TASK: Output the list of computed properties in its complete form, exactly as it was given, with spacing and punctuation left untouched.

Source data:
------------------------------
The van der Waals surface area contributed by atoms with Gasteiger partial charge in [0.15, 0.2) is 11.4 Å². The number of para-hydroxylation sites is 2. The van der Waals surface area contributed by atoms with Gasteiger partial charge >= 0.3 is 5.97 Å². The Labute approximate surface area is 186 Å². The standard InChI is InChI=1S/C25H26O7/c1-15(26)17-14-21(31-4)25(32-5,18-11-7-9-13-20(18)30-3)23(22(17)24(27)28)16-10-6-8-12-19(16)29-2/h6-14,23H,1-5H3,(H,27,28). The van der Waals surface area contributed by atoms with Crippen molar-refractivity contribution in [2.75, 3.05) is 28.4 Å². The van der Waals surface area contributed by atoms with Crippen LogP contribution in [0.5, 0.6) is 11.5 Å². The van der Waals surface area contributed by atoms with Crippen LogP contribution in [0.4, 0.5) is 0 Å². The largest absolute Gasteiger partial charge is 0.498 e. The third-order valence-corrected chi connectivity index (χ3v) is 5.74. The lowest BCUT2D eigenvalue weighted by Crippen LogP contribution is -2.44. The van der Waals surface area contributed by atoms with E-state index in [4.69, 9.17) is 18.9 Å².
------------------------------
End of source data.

The van der Waals surface area contributed by atoms with Gasteiger partial charge in [0.15, 0.2) is 11.4 Å². The number of para-hydroxylation sites is 2. The van der Waals surface area contributed by atoms with Gasteiger partial charge >= 0.3 is 5.97 Å². The Labute approximate surface area is 186 Å². The standard InChI is InChI=1S/C25H26O7/c1-15(26)17-14-21(31-4)25(32-5,18-11-7-9-13-20(18)30-3)23(22(17)24(27)28)16-10-6-8-12-19(16)29-2/h6-14,23H,1-5H3,(H,27,28). The van der Waals surface area contributed by atoms with Crippen molar-refractivity contribution in [2.75, 3.05) is 28.4 Å². The van der Waals surface area contributed by atoms with Crippen LogP contribution in [0.5, 0.6) is 11.5 Å². The van der Waals surface area contributed by atoms with Crippen LogP contribution in [0.4, 0.5) is 0 Å². The largest absolute Gasteiger partial charge is 0.498 e. The third-order valence-corrected chi connectivity index (χ3v) is 5.74. The lowest BCUT2D eigenvalue weighted by Crippen LogP contribution is -2.44. The van der Waals surface area contributed by atoms with E-state index in [4.69, 9.17) is 18.9 Å².